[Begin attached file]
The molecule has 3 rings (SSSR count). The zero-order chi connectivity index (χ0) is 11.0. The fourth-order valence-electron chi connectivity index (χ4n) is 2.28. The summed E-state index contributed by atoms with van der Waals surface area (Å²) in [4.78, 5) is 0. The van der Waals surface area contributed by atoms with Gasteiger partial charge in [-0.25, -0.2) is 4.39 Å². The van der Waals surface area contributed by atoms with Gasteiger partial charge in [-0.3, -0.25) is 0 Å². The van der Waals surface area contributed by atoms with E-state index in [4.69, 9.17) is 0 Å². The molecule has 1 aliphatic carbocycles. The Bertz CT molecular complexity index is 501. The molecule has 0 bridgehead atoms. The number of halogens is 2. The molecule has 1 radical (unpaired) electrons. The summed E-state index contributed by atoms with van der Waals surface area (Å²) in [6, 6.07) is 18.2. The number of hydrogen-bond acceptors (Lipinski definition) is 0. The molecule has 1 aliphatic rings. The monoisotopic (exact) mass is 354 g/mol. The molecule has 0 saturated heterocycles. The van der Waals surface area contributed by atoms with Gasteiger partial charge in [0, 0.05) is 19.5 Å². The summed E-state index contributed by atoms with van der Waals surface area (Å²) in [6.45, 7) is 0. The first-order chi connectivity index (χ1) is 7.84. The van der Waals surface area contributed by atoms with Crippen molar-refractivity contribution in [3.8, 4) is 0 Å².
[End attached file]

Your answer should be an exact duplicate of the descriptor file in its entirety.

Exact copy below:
The molecule has 3 rings (SSSR count). The zero-order chi connectivity index (χ0) is 11.0. The fourth-order valence-electron chi connectivity index (χ4n) is 2.28. The summed E-state index contributed by atoms with van der Waals surface area (Å²) in [4.78, 5) is 0. The van der Waals surface area contributed by atoms with Gasteiger partial charge in [-0.25, -0.2) is 4.39 Å². The van der Waals surface area contributed by atoms with Gasteiger partial charge in [-0.3, -0.25) is 0 Å². The van der Waals surface area contributed by atoms with E-state index in [4.69, 9.17) is 0 Å². The molecule has 1 aliphatic carbocycles. The Bertz CT molecular complexity index is 501. The molecule has 0 bridgehead atoms. The number of halogens is 2. The molecule has 1 radical (unpaired) electrons. The summed E-state index contributed by atoms with van der Waals surface area (Å²) in [6, 6.07) is 18.2. The number of hydrogen-bond acceptors (Lipinski definition) is 0. The molecule has 1 aliphatic rings. The monoisotopic (exact) mass is 354 g/mol. The molecule has 0 saturated heterocycles. The van der Waals surface area contributed by atoms with Gasteiger partial charge in [0, 0.05) is 19.5 Å². The summed E-state index contributed by atoms with van der Waals surface area (Å²) in [6.45, 7) is 0. The first-order chi connectivity index (χ1) is 7.84. The van der Waals surface area contributed by atoms with Crippen molar-refractivity contribution in [3.8, 4) is 0 Å².